Some analysts expect that it will take years for the capacity constraints and backlogs to ease.

Labour shortages

How can the US economy be recovered minimally, with October 2021 payroll employment still 2.8 per cent shy of recovering its pre-pandemic (and pre-recession) peak? Except for the severe recessions in 1981 and 2007, and despite being well off bottom, the current pandemic-driven payroll shortfall remains deeper than anything seen at the troughs of the other six US recessions all the way back to 1957.

Even with unemployment well above pre-pandemic levels, there is also pressure on wages, resulting in companies having to pass on additional wage costs. We have the beginning of a wage price spiral.

The Tax Foundation estimates that the Democrats’ new welfare bill will destroy 103,000 jobs over the next 10 years. Many of these job losses are due to tax increases, increased regulatory burdens and energy inefficiency introduced by the Green New Deal.

The job losses projected by the Tax Foundation are in addition to hundreds of thousands of job losses facing the economy in the short run because of vaccine mandates and the firing of employees who refuse to get vaccinated. In the US, 4.4 million people have already quit their jobs due to vaccine mandates.

The Misery Index

Since the launch of the fiat money era in the early 1970s, economies have gone very wrong, and unemployment and inflation rates have skyrocketed. Campaigning in the late 1970s, then-presidential candidate Ronald Reagan added the two numbers together and famously named the result the Misery Index. Subsequently, the Misery Index became the bellwether for stagflation—the combination of economic stagnation and runaway inflation.

The Misery Index (sometimes known as the Economic Discomfort Index, or EDI) is simply the sum of the inflation rate plus the unemployment rate. The higher the combined score, the worse the economic situation.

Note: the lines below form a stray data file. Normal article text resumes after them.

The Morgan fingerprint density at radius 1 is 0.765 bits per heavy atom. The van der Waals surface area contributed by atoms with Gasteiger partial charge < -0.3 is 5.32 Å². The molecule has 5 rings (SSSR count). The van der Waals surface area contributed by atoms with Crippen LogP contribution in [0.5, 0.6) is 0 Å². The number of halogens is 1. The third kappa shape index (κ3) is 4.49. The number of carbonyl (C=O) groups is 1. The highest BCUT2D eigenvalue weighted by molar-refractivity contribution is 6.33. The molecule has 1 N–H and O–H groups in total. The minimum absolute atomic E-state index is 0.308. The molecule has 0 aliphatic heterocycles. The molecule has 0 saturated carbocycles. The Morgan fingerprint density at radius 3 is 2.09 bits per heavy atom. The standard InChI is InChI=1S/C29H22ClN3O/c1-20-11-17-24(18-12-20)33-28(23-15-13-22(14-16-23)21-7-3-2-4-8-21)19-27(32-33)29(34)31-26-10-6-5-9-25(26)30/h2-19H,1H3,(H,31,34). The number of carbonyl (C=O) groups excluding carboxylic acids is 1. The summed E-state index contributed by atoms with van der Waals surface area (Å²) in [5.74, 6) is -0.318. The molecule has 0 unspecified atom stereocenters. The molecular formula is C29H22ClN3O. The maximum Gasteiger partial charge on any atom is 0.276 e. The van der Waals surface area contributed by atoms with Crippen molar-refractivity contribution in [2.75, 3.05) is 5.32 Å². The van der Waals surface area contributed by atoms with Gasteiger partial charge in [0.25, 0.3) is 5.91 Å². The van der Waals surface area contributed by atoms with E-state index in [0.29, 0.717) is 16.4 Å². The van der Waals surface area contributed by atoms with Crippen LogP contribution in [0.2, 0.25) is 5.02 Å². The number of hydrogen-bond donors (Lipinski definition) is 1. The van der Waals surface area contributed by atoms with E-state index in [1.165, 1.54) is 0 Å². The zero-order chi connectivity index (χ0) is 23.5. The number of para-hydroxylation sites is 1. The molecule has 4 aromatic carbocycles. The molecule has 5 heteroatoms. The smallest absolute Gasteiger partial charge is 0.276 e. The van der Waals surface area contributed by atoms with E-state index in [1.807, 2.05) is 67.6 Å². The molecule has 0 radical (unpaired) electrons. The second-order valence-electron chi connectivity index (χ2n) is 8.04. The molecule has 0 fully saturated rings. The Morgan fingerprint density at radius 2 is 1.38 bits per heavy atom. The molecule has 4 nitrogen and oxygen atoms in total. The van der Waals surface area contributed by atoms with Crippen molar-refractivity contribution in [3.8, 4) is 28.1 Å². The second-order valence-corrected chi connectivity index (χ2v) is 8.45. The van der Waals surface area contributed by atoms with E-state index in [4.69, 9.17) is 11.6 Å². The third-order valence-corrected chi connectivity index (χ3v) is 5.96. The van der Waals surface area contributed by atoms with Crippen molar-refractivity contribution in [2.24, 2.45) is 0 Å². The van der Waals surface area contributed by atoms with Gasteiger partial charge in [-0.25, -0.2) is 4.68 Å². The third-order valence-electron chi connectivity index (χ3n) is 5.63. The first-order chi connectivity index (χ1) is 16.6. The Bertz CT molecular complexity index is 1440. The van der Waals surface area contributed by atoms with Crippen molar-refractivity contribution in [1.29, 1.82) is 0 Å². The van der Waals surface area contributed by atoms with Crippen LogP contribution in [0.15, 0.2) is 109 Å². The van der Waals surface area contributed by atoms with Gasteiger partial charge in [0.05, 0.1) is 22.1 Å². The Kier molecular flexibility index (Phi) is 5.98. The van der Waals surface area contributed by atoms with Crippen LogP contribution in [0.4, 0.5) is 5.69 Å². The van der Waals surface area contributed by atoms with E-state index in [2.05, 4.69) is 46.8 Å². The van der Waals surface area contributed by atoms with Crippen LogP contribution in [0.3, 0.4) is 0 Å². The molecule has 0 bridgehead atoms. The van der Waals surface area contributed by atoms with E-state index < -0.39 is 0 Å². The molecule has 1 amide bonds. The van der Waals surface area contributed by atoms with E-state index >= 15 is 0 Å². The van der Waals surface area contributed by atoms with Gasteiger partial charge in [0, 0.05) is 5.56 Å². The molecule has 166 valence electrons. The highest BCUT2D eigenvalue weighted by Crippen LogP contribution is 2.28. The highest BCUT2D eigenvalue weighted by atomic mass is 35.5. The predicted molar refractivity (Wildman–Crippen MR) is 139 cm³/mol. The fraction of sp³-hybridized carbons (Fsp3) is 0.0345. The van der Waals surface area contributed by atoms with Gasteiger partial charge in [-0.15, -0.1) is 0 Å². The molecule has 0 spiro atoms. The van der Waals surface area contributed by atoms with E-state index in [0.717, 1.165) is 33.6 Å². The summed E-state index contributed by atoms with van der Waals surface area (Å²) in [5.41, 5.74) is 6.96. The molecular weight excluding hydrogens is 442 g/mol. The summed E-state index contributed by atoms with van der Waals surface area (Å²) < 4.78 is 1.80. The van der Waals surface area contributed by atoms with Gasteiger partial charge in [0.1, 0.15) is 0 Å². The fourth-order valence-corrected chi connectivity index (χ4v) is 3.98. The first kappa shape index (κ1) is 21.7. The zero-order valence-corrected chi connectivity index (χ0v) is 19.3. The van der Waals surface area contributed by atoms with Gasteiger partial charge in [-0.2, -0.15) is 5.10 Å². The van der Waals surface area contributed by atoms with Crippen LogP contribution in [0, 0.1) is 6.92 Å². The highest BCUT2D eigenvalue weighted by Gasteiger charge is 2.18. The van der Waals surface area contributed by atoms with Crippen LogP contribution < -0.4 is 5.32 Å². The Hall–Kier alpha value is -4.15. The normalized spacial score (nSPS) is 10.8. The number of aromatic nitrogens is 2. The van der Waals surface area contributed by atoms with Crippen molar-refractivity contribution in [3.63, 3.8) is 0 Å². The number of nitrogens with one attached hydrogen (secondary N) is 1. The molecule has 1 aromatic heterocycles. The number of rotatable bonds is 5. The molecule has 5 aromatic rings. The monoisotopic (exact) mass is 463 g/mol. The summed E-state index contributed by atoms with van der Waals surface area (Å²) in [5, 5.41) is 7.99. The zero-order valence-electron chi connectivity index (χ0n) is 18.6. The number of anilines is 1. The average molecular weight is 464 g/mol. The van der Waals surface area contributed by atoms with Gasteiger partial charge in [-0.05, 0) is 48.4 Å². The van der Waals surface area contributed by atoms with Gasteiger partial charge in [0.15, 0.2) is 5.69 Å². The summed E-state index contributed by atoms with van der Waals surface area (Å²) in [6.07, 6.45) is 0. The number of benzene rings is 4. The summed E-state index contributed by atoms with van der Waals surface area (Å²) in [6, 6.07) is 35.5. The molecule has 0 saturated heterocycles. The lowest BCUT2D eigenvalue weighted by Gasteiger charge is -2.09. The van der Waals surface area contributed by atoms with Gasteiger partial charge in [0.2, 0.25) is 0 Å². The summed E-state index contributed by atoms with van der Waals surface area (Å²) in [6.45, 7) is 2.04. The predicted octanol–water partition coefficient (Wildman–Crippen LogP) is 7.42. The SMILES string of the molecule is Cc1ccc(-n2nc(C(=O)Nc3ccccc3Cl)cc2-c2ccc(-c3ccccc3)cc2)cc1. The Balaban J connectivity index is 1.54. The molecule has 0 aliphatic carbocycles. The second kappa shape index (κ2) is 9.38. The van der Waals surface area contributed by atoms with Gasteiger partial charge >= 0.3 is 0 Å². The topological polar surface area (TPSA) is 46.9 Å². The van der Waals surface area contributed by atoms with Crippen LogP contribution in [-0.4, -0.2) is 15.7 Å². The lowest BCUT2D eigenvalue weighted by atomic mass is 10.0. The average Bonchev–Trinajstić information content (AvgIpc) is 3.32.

Overvalued equity markets

To add even more cause for concern, the US equity markets are more overvalued than during the financial crisis of 2008 and, depending on the methodology, may be more overvalued than during the dot-com bubble in 1999 and even the 1929 crash. Although some of the excess money supply has resulted in consumer price increases, much of it has gone into the equity markets and real estate.

According to the Case Shiller National Home Price Index, home values are 38 per cent higher than during the 2008 market crash.

Gold in US dollars has been the best stagflation performer since 1973. The combined effects of currency devaluation, inflation, and declining GDP, plus overvalued equity and residential real estate, creates a perfect storm for dramatically increasing precious metals prices in the future.

Every portfolio should have at least 20 per cent allocated to bullion in order to preserve wealth, improve returns and reduce portfolio volatility. Investors need to consider that if they lose 50 per cent of their portfolio, they will need to achieve gains of 100 per cent just to break even. Although prices still may go up, it would be prudent to sit out the next few months in cash or gold. That will provide investors with the opportunity to reinvest in their favourite assets at considerable discounts at the bottom.

This is the perfect time to allocate to gold based on all the factors and data during this “perfect storm for gold”.

Nick Barisheff is president and CEO of BMG Group Inc., which offers investors the means to purchase and store physical precious metals bullion. BMG’s head office is in Toronto.

This is an edited version of an article that was originally published for subscribers in the January 21, 2022, issue of Investor’s Digest of Canada. You can profit from the award-winning advice subscribers receive regularly in Investor’s Digest of Canada.